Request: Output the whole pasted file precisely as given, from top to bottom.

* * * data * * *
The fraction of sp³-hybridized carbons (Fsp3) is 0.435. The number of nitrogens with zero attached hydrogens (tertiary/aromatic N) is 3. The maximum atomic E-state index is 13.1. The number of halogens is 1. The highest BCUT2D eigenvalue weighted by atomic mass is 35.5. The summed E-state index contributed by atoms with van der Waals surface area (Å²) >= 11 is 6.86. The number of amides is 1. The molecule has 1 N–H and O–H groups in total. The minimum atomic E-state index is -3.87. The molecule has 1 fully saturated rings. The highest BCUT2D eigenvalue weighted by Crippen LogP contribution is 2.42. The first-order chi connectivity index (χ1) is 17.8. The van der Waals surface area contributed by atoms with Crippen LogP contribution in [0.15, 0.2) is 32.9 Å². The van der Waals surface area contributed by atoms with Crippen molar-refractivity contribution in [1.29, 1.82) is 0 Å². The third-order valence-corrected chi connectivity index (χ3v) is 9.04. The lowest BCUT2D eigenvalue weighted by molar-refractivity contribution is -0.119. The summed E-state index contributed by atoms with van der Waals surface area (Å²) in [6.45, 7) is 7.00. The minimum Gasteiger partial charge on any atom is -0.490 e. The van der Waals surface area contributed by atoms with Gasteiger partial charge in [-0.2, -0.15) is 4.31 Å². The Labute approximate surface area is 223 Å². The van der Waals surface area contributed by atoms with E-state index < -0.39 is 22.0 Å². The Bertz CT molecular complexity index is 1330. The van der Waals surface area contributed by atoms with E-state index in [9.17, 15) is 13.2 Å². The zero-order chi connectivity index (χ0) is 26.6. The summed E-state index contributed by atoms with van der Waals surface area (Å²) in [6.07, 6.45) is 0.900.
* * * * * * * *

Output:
The fraction of sp³-hybridized carbons (Fsp3) is 0.435. The number of nitrogens with zero attached hydrogens (tertiary/aromatic N) is 3. The maximum atomic E-state index is 13.1. The number of halogens is 1. The highest BCUT2D eigenvalue weighted by atomic mass is 35.5. The summed E-state index contributed by atoms with van der Waals surface area (Å²) >= 11 is 6.86. The number of amides is 1. The molecule has 1 N–H and O–H groups in total. The minimum atomic E-state index is -3.87. The molecule has 1 fully saturated rings. The highest BCUT2D eigenvalue weighted by Crippen LogP contribution is 2.42. The first-order chi connectivity index (χ1) is 17.8. The van der Waals surface area contributed by atoms with Crippen LogP contribution in [0.15, 0.2) is 32.9 Å². The van der Waals surface area contributed by atoms with Crippen molar-refractivity contribution in [1.29, 1.82) is 0 Å². The third-order valence-corrected chi connectivity index (χ3v) is 9.04. The lowest BCUT2D eigenvalue weighted by molar-refractivity contribution is -0.119. The summed E-state index contributed by atoms with van der Waals surface area (Å²) in [6.45, 7) is 7.00. The minimum Gasteiger partial charge on any atom is -0.490 e. The van der Waals surface area contributed by atoms with Gasteiger partial charge in [-0.2, -0.15) is 4.31 Å². The Labute approximate surface area is 223 Å². The van der Waals surface area contributed by atoms with E-state index < -0.39 is 22.0 Å². The Bertz CT molecular complexity index is 1330. The van der Waals surface area contributed by atoms with E-state index in [9.17, 15) is 13.2 Å². The zero-order chi connectivity index (χ0) is 26.6. The summed E-state index contributed by atoms with van der Waals surface area (Å²) in [6.07, 6.45) is 0.900.